Exclusive Guest Blog: Daniel Stamm on The Last Exorcism
With Friday's release of The Last Exorcism (review here) right around the corner, we thought we'd do something special for you to celebrate the movie's release. We're good like that so get ready to dig on a special guest blog right here, right now, with director Daniel Stamm!
"My love affair with shooting scripted films in the documentary format started in 2004 when cinematographer Zoltan Honti, editor Shilpa Sahi and I graduated from the American Film Institute. I had met them at a party the first day of school, and we had worked on every project together since – including my wedding where Zoltan was my best man and for which Shilpa got ordained to performed the ceremony. We wanted to make a film together again asap, and we wanted it to be our first feature. The problem was that film school had completely bankrupted us which leads to a very common trap that graduates fall into – they are hoping for someone to give them money, spending years waiting for a green light that never comes. We were determined not to fall victim to that pattern. I am lazy so I probably would have ended up in that trap sooner or later, but Zoltan kept calling every single day with the same simple message: “Let’s just do it! Let’s just shoot something!”. More to get him off my back than anything else, I came up with a story that not only could be shot on video but would actually benefit from it. We would work with available light and handheld. We borrowed a camera and used tapes that had previously been recorded on. We were good to go, no third party’s green light necessary. We had a date with the faux-documentary format.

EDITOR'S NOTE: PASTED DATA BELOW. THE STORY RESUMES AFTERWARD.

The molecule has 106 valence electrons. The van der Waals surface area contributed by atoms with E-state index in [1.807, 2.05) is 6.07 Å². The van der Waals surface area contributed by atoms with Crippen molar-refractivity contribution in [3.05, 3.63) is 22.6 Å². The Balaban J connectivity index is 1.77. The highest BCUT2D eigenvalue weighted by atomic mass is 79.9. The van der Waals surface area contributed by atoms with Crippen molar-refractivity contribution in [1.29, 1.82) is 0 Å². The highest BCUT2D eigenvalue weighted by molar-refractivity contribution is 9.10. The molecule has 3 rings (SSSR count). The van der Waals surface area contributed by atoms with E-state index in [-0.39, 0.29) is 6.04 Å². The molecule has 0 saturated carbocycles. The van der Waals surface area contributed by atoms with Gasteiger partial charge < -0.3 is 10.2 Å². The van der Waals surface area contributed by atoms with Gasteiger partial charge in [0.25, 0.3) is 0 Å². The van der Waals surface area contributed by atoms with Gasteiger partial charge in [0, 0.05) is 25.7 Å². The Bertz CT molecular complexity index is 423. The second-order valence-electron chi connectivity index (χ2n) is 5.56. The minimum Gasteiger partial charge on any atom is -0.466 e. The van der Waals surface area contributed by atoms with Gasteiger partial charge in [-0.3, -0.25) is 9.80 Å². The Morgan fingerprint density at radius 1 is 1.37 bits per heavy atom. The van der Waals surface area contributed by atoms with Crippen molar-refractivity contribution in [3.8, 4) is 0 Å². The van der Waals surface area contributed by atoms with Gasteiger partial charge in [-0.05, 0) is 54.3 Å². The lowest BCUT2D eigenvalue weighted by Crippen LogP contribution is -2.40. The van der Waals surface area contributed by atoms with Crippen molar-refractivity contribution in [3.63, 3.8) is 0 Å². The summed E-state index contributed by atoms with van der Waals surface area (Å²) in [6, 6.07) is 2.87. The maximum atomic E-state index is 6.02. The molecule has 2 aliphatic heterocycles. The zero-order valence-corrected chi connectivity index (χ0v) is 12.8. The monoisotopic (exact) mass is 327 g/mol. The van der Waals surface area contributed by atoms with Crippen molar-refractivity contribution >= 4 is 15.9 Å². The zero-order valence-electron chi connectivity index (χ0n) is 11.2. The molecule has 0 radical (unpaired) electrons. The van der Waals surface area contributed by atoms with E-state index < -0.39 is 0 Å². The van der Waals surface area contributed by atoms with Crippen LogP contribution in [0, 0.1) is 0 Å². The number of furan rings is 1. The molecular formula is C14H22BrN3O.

What was born out of necessity quickly became an all-consuming passion. The style puts all emphasis on the acting and the writing. I was blown away by the level of emotional authenticity that could be reached once you stopped focusing on the technical aspects of the shoot. You don’t need a crane, a helicopter, and 200 pounds of explosive to terrify people. On the contrary. The fact that there was nobody we were answering to meant we didn’t have to compromise. A low budget directly translates to artistic integrity. You can be as provocative and subversive as you want to be. There is no ‘lowest common denominator’. Once we understood that, the possibilities seemed endless.
We worked on what would become a film called A NECESSARY DEATH for three years. When it was finally done we premiered at SXSW, got rave reviews and won AFI Fest… but distributors were deathly afraid to touch the movie due to its dark subject matter – a man committing suicide on camera. So much for being subversively provocative and defying lowest common denominators ...
Jacob Forman, a writer from my year at AFI, heard that Eric Newman and Marc Abraham (CHILDREN OF MEN, DAWN OF THE DEAD) at Strike Entertainment were looking for a director for a faux documentary. He gave them a copy of our film. It turned out that for them – and especially Eli Roth who was attached to produce – it couldn’t be dark enough, and they loved it. They let me bring Zoltan and Shilpa on board and we set out to make THE LAST EXORCISM."
Look for the Daniel Stamm directed film, which was produced by Eli Roth, in theatres on August 27th. Check out the official The Last Exorcism Facebook page for more; then dig on the official The Last Exorcism website here.
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